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A Sun Life Financial sign is seen outside of their building before their annual general meeting for shareholders in Toronto May 7, 2014.MARK BLINCH/Reuters

Sun Life Financial Inc.'s profit climbed in the third quarter, and the company said it would buy back shares in the coming year.

The Toronto-based insurer's profit from continuing operations, which strip out the U.S. annuities business it sold, was $435-million or 71 cents per share, up from $324-million in the same period last year.

The company surprised the market by announcing a stock buyback program of up to nine million shares, or about 1.5 per cent of shares outstanding, beginning on Nov. 10.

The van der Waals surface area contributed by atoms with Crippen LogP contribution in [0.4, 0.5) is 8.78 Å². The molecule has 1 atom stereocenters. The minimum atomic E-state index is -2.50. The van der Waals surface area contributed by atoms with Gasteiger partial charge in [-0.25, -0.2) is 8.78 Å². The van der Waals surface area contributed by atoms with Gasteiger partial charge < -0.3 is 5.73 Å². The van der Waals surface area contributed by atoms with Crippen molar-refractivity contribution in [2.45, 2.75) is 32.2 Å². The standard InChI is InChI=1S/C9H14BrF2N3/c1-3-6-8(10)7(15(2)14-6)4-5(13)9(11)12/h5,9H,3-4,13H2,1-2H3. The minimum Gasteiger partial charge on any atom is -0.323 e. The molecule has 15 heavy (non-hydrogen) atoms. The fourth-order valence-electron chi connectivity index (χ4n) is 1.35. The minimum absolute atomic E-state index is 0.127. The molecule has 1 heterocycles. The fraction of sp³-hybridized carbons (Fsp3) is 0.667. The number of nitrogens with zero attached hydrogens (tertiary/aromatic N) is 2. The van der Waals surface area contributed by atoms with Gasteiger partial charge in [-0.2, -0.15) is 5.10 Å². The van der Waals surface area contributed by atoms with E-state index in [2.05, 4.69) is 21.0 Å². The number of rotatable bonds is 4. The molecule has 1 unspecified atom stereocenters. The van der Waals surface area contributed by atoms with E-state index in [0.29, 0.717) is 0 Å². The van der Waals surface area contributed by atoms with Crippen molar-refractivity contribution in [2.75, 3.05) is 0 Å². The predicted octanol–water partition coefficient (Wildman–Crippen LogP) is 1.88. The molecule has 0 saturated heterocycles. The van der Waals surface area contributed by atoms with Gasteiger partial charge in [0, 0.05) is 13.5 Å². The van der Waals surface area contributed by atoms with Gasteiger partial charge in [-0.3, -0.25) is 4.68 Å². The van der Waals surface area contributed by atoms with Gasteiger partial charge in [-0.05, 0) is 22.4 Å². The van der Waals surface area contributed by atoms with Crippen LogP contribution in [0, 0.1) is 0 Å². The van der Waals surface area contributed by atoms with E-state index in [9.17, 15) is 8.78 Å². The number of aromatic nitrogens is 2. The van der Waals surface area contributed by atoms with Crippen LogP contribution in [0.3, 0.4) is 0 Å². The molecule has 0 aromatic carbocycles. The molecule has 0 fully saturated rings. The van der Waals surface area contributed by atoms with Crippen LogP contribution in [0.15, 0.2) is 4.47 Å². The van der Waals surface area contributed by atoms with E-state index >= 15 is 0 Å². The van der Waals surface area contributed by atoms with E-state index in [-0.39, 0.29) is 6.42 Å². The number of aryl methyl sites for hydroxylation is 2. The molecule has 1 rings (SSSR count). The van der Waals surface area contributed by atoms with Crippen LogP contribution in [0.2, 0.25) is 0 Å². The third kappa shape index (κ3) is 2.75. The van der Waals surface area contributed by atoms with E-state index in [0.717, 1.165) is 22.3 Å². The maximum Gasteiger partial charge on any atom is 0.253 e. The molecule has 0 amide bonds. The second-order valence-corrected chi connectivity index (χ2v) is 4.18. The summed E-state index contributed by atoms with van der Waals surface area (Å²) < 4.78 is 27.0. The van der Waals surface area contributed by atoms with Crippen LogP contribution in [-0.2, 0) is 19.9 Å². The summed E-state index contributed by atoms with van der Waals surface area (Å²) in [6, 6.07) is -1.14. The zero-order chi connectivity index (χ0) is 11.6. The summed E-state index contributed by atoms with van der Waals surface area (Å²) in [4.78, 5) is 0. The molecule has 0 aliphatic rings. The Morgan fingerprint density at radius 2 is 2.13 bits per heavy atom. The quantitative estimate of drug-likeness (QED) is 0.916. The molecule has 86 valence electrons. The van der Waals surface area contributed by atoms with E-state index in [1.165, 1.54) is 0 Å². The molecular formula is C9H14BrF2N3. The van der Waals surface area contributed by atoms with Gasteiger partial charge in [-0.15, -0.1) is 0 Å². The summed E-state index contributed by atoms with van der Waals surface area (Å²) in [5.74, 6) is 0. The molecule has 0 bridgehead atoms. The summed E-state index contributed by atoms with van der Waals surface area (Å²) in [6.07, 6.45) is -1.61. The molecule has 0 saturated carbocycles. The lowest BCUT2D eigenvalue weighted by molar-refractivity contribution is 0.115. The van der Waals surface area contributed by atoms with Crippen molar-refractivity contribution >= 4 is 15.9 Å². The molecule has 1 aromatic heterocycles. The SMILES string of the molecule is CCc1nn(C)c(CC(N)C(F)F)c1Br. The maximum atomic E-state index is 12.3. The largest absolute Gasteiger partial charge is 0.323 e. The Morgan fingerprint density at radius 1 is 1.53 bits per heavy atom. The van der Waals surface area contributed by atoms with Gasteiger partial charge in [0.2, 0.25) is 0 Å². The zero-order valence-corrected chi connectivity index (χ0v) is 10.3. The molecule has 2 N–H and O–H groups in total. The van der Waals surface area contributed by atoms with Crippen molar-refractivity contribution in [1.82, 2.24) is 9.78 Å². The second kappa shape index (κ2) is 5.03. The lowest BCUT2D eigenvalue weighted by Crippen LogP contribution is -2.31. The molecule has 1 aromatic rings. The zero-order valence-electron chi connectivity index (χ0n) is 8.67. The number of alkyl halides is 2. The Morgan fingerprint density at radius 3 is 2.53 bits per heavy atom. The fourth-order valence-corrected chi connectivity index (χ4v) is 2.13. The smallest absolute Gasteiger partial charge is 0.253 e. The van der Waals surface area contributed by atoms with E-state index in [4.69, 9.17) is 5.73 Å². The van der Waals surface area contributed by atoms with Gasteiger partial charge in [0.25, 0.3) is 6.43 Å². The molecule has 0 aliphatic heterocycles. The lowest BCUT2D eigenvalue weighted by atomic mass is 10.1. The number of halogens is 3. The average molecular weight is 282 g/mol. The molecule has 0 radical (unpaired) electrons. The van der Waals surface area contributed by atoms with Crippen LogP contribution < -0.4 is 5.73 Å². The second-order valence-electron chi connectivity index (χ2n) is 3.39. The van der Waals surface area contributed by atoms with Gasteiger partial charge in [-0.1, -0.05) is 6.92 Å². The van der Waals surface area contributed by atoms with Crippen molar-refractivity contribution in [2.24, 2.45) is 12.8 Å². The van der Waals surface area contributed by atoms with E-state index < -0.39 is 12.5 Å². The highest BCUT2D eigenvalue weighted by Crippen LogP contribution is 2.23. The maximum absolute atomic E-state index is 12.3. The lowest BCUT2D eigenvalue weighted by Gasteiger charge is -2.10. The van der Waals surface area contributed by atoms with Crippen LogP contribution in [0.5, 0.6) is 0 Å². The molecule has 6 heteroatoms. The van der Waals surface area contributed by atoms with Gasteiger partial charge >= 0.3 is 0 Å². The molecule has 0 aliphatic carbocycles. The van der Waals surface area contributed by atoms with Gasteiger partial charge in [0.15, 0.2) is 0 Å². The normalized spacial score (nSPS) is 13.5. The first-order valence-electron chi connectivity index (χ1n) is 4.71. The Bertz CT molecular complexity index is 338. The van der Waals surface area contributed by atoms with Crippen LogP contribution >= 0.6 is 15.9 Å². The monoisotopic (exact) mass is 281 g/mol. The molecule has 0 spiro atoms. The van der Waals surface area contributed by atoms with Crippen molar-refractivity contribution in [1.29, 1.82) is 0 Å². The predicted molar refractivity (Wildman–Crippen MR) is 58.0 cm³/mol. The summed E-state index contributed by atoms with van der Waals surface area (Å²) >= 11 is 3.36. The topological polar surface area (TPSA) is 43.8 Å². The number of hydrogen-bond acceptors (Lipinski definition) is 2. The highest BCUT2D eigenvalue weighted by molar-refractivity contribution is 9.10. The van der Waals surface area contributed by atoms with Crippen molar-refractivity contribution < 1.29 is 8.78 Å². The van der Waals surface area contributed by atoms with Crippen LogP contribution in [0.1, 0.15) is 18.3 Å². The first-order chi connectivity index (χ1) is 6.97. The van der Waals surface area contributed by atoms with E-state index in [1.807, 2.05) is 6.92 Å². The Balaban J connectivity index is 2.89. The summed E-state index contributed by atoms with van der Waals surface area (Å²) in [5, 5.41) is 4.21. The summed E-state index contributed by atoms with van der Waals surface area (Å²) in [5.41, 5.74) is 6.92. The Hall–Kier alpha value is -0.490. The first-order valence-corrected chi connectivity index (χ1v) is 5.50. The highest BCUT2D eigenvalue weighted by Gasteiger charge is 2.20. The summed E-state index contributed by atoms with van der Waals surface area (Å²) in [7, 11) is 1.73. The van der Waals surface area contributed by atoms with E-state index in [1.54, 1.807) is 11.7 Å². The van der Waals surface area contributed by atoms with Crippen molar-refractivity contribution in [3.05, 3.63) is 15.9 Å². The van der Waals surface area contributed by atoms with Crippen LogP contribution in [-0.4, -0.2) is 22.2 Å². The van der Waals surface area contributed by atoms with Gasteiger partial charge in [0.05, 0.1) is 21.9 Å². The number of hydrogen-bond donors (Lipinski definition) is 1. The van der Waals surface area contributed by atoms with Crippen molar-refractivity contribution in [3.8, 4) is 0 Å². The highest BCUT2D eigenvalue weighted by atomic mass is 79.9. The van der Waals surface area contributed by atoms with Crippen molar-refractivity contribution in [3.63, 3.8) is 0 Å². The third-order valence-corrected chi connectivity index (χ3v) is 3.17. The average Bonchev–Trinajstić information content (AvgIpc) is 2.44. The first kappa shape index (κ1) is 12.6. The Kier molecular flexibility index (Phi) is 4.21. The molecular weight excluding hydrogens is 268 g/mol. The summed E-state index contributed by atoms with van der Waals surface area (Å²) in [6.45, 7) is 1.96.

Sun Life's chief executive officer Dean Connor said the company benefited from growing assets under management, which reached $698.2-billion.

"Our operations in Canada reported solid operating income growth this quarter, with continued strength in both insurance and wealth sales," Mr. Connor said in a statement. He added that sales of institutional and retail funds in the company's asset management arm Sun Life Global Investments more than doubled from the third quarter one year ago.

Sun Life's operating profit in the quarter, watched by the market as a measure of results without some accounting adjustments and other considerations, was $467-million or 76 cents per share, compared to $422-million at the same time last year. Analysts were expecting 74 cents per share.

The insurer's quarterly dividend was unchanged at 36 cents per common share, but Mr. Connor said that company board members would revisit the payout level again in 2015.